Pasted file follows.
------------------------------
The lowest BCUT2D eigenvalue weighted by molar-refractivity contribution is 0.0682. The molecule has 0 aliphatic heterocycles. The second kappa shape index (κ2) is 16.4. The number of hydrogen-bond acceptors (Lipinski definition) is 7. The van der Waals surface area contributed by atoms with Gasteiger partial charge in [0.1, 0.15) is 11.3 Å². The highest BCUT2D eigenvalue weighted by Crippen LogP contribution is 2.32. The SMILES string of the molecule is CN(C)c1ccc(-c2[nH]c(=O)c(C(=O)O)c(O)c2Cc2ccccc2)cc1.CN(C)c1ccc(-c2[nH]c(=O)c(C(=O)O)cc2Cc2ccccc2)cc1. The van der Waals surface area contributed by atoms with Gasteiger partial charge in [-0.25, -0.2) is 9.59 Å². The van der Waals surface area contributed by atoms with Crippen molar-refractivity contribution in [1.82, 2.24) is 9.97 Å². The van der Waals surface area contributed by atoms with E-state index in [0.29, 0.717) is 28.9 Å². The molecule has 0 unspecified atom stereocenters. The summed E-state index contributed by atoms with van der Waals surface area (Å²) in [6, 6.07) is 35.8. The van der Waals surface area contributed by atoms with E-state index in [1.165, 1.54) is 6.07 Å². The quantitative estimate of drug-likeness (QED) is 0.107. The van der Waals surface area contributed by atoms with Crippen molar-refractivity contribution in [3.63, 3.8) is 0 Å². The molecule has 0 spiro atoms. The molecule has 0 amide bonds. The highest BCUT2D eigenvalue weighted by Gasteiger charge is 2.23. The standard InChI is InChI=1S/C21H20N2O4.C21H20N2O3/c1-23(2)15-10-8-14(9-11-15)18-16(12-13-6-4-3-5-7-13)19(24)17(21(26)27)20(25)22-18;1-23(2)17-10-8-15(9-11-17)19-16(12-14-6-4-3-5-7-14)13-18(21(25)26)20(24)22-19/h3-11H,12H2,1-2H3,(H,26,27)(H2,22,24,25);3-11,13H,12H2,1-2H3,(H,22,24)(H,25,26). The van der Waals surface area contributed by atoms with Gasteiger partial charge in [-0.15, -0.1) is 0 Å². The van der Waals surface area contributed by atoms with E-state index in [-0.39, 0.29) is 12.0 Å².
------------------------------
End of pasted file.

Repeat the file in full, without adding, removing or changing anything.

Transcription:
The lowest BCUT2D eigenvalue weighted by molar-refractivity contribution is 0.0682. The molecule has 0 aliphatic heterocycles. The second kappa shape index (κ2) is 16.4. The number of hydrogen-bond acceptors (Lipinski definition) is 7. The van der Waals surface area contributed by atoms with Gasteiger partial charge in [0.1, 0.15) is 11.3 Å². The highest BCUT2D eigenvalue weighted by Crippen LogP contribution is 2.32. The SMILES string of the molecule is CN(C)c1ccc(-c2[nH]c(=O)c(C(=O)O)c(O)c2Cc2ccccc2)cc1.CN(C)c1ccc(-c2[nH]c(=O)c(C(=O)O)cc2Cc2ccccc2)cc1. The van der Waals surface area contributed by atoms with Gasteiger partial charge in [-0.25, -0.2) is 9.59 Å². The van der Waals surface area contributed by atoms with Crippen molar-refractivity contribution in [1.82, 2.24) is 9.97 Å². The van der Waals surface area contributed by atoms with E-state index in [0.29, 0.717) is 28.9 Å². The molecule has 0 unspecified atom stereocenters. The summed E-state index contributed by atoms with van der Waals surface area (Å²) in [6, 6.07) is 35.8. The van der Waals surface area contributed by atoms with E-state index in [1.165, 1.54) is 6.07 Å². The quantitative estimate of drug-likeness (QED) is 0.107. The van der Waals surface area contributed by atoms with Crippen molar-refractivity contribution in [3.63, 3.8) is 0 Å². The molecule has 0 spiro atoms. The molecule has 0 amide bonds. The highest BCUT2D eigenvalue weighted by Gasteiger charge is 2.23. The standard InChI is InChI=1S/C21H20N2O4.C21H20N2O3/c1-23(2)15-10-8-14(9-11-15)18-16(12-13-6-4-3-5-7-13)19(24)17(21(26)27)20(25)22-18;1-23(2)17-10-8-15(9-11-17)19-16(12-14-6-4-3-5-7-14)13-18(21(25)26)20(24)22-19/h3-11H,12H2,1-2H3,(H,26,27)(H2,22,24,25);3-11,13H,12H2,1-2H3,(H,22,24)(H,25,26). The van der Waals surface area contributed by atoms with Gasteiger partial charge in [-0.15, -0.1) is 0 Å². The van der Waals surface area contributed by atoms with E-state index in [-0.39, 0.29) is 12.0 Å².